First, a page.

Angela herself is a great addition to the Spawn Universe, being an Angel sent to hunt Spawns. It helps give us another storyline to follow, and one that can easily tie into the Hell arc that oversees the series.

    Issue 10 is probably the most interesting of these guest writer issues however. This was Dave Sims' issue, a rather controversial figure in the World of comics, yet one who is a huge supporter of creator rights. And this issue feels more like a thank you to Todd rather than an issue of Spawn. It feels weird, as without the context that this wasn't written by Todd, it would feel like a rather masterbaturing issue, patting one self on the back for "saving" the comic's industry against the big two. With imagery that sees the heroes and villains of Marvel in DC locked in a cage as their creators are blindfolded. It can be seen as a rather pretentious issue. But instead it's seen more of a pat on the back from a fellow creative who has seen how the industry has changed, and has been shown the first real competition the big two have. It still comes as a little self indulgent, especially as this was drawn by Todd and was in the main Spawn comic. But there's enough trippy imagery here and comedic aspects that it kept me entertained throughout. The closing pages feel like they could shut the door on Spawn altogether, with Spawn returning to his Wife and Daughter... or rather Todd's Wife and Daughter.
    It's a fun ending in an issue that has a lot to say, most of which I can get behind, but it feels weird to have an ending comparable to The Holy Mountain in Spawn. I'm not trying to say that Spawn can't be used as a soap box for writers to give out their opinions, but considering that only 3 issues ago I was asking whether Todd had any self awareness with a Character like Over-kill, it just feels a bit disjointed.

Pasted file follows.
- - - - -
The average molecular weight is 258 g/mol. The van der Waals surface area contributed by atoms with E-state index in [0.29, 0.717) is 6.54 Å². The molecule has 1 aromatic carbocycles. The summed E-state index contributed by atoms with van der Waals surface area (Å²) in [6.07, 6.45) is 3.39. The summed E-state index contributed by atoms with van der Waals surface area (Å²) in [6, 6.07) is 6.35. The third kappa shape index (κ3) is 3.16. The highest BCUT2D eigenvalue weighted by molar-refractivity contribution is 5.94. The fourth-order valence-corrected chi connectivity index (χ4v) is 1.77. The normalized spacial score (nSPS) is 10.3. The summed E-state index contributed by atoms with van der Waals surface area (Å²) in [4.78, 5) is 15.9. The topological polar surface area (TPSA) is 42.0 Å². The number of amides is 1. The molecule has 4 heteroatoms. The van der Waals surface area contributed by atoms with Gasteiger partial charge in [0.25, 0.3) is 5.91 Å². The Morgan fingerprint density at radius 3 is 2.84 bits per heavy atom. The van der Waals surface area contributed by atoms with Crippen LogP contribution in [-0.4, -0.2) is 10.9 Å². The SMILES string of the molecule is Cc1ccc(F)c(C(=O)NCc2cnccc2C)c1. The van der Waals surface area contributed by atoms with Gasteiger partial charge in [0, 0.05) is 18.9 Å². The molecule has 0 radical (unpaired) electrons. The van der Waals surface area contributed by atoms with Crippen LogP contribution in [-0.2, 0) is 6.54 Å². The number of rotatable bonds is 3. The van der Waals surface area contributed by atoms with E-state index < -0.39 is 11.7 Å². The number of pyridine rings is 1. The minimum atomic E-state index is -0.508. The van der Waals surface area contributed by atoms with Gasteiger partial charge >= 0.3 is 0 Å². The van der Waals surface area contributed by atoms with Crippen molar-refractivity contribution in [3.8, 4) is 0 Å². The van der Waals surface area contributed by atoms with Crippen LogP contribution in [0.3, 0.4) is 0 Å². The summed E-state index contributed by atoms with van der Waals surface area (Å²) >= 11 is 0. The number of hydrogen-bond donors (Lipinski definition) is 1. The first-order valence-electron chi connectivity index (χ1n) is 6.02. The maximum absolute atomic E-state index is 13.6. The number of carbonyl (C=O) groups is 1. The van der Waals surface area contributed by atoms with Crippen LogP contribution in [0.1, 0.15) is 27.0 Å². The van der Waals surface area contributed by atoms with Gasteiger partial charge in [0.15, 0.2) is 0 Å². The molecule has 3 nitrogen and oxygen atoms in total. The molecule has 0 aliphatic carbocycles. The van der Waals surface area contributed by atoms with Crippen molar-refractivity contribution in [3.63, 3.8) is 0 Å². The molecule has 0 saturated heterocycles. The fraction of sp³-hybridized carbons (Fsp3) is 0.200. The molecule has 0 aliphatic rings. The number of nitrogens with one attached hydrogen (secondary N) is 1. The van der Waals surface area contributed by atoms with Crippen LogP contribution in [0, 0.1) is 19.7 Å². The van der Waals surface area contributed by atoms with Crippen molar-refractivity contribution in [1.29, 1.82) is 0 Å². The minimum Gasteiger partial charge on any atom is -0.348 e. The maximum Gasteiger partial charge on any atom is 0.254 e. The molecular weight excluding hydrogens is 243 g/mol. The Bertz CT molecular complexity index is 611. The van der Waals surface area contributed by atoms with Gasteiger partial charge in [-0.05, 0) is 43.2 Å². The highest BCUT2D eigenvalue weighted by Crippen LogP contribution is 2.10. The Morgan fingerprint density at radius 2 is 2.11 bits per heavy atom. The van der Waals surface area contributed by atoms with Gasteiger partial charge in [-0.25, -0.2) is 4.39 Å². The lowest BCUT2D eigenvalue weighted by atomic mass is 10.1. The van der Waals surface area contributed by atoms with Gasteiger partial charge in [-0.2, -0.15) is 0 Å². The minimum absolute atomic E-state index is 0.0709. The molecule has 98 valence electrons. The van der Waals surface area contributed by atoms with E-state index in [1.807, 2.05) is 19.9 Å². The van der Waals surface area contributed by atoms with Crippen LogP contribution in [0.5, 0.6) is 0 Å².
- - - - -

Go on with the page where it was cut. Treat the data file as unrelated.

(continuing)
But after that, we return to what Spawn has been with a Frank Miller penned issued. This time we are given a one-off story which is just a simple gang war with Spawn caught in the middle. I actually like this issue, mostly as it's just a silly issue with Cybernetic gangsters who don't look like Overt-Kill, both with unique lettering which really steals the shows. Todd really flexed his inner Miller as we are given a number of homages to Miller.
    If the previous issue was Dave Sims' love letter to Todd, then this is a Todd love letter to Miller.
    There really isn't that much to say with this issue. It's just a rather fun issue which has no bearing on the main plot. A true one and done which wraps up nicely.

    These four issues are certainly the best issues of Spawn so far, and now we've raised the bar, what will McFarlane do to progress Spawn from here?

  4. #4
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    Had to split the post into two, anyway, here's Part II of todays reviews...

    Issues 12-13
    So I've not spoken much about the early Image Universe, I touched upon it briefly when talking about Moore and Gaiman's issues, but whenever Todd writes Spawn, he seems to want to push other titles that are published under Image. While this is a good idea, and a rather fun way to expand the publishing line to give us a third big comic company, the problem with it comes down to the nature of the publishing agreement. When you publish a comic with Image, you essentially own the rights to any Characters you make. This is all well and good, but when you make a Character owned by a friend of yours integral to the origin of your own Character, and then you later fall out with said friend losing any rights you could to use that Character, you essentially make a messy continuity.
    In many ways, Todd has sadly proven himself wrong against the Marvel and DC line with this way of thinking.